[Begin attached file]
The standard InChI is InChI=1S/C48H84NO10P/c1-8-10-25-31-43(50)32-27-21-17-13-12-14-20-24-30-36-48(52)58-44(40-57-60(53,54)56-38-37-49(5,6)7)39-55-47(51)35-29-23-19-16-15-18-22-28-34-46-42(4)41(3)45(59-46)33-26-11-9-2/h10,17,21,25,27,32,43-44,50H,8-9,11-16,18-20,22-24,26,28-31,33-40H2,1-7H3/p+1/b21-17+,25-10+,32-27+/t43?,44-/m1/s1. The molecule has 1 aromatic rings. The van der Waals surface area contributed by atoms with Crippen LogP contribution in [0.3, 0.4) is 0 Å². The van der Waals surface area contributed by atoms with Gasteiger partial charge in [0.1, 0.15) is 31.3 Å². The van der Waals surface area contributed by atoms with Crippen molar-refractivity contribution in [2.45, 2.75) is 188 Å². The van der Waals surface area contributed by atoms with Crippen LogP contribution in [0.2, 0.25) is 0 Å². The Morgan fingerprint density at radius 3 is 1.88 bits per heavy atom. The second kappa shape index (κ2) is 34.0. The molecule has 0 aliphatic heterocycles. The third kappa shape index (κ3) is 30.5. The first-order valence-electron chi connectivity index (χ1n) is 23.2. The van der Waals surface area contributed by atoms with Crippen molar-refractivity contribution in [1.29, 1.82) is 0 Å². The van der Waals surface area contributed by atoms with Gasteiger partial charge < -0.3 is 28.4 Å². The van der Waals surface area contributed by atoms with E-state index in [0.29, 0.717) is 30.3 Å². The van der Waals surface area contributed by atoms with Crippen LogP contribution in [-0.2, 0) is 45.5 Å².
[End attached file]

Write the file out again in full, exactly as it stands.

The standard InChI is InChI=1S/C48H84NO10P/c1-8-10-25-31-43(50)32-27-21-17-13-12-14-20-24-30-36-48(52)58-44(40-57-60(53,54)56-38-37-49(5,6)7)39-55-47(51)35-29-23-19-16-15-18-22-28-34-46-42(4)41(3)45(59-46)33-26-11-9-2/h10,17,21,25,27,32,43-44,50H,8-9,11-16,18-20,22-24,26,28-31,33-40H2,1-7H3/p+1/b21-17+,25-10+,32-27+/t43?,44-/m1/s1. The molecule has 1 aromatic rings. The van der Waals surface area contributed by atoms with Crippen LogP contribution in [0.3, 0.4) is 0 Å². The van der Waals surface area contributed by atoms with Gasteiger partial charge in [0.1, 0.15) is 31.3 Å². The van der Waals surface area contributed by atoms with Crippen molar-refractivity contribution in [2.45, 2.75) is 188 Å². The van der Waals surface area contributed by atoms with Crippen LogP contribution in [0.2, 0.25) is 0 Å². The Morgan fingerprint density at radius 3 is 1.88 bits per heavy atom. The second kappa shape index (κ2) is 34.0. The molecule has 0 aliphatic heterocycles. The third kappa shape index (κ3) is 30.5. The first-order valence-electron chi connectivity index (χ1n) is 23.2. The van der Waals surface area contributed by atoms with Crippen molar-refractivity contribution in [1.29, 1.82) is 0 Å². The van der Waals surface area contributed by atoms with Gasteiger partial charge < -0.3 is 28.4 Å². The van der Waals surface area contributed by atoms with E-state index in [0.29, 0.717) is 30.3 Å². The van der Waals surface area contributed by atoms with Crippen LogP contribution in [-0.2, 0) is 45.5 Å².